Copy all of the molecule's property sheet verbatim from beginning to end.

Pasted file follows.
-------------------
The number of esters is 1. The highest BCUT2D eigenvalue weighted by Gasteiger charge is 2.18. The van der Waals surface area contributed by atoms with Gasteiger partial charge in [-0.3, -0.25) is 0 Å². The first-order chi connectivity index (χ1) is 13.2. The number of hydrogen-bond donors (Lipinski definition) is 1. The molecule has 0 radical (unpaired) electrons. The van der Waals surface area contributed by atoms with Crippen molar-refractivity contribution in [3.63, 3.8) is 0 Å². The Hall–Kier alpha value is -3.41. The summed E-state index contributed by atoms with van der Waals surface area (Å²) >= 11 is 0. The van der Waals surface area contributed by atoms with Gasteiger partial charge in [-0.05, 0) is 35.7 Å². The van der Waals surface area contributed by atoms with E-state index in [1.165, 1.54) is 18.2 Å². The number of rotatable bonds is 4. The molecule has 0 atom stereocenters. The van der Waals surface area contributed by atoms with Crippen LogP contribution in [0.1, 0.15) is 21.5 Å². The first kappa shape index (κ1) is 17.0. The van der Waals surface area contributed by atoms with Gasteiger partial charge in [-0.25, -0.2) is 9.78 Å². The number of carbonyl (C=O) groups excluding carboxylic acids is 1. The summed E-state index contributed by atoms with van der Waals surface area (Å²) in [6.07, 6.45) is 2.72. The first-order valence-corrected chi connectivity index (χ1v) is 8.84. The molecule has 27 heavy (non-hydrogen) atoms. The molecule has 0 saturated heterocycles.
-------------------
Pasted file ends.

The number of esters is 1. The highest BCUT2D eigenvalue weighted by Gasteiger charge is 2.18. The van der Waals surface area contributed by atoms with Gasteiger partial charge in [-0.3, -0.25) is 0 Å². The first-order chi connectivity index (χ1) is 13.2. The number of hydrogen-bond donors (Lipinski definition) is 1. The molecule has 0 radical (unpaired) electrons. The van der Waals surface area contributed by atoms with Crippen molar-refractivity contribution in [3.63, 3.8) is 0 Å². The Hall–Kier alpha value is -3.41. The summed E-state index contributed by atoms with van der Waals surface area (Å²) >= 11 is 0. The van der Waals surface area contributed by atoms with Gasteiger partial charge in [-0.05, 0) is 35.7 Å². The van der Waals surface area contributed by atoms with E-state index in [1.165, 1.54) is 18.2 Å². The number of rotatable bonds is 4. The molecule has 0 atom stereocenters. The van der Waals surface area contributed by atoms with Crippen LogP contribution in [0.1, 0.15) is 21.5 Å². The first kappa shape index (κ1) is 17.0. The van der Waals surface area contributed by atoms with Gasteiger partial charge in [-0.25, -0.2) is 9.78 Å². The number of carbonyl (C=O) groups excluding carboxylic acids is 1. The summed E-state index contributed by atoms with van der Waals surface area (Å²) in [6.07, 6.45) is 2.72. The first-order valence-corrected chi connectivity index (χ1v) is 8.84. The molecule has 27 heavy (non-hydrogen) atoms. The molecule has 0 saturated heterocycles.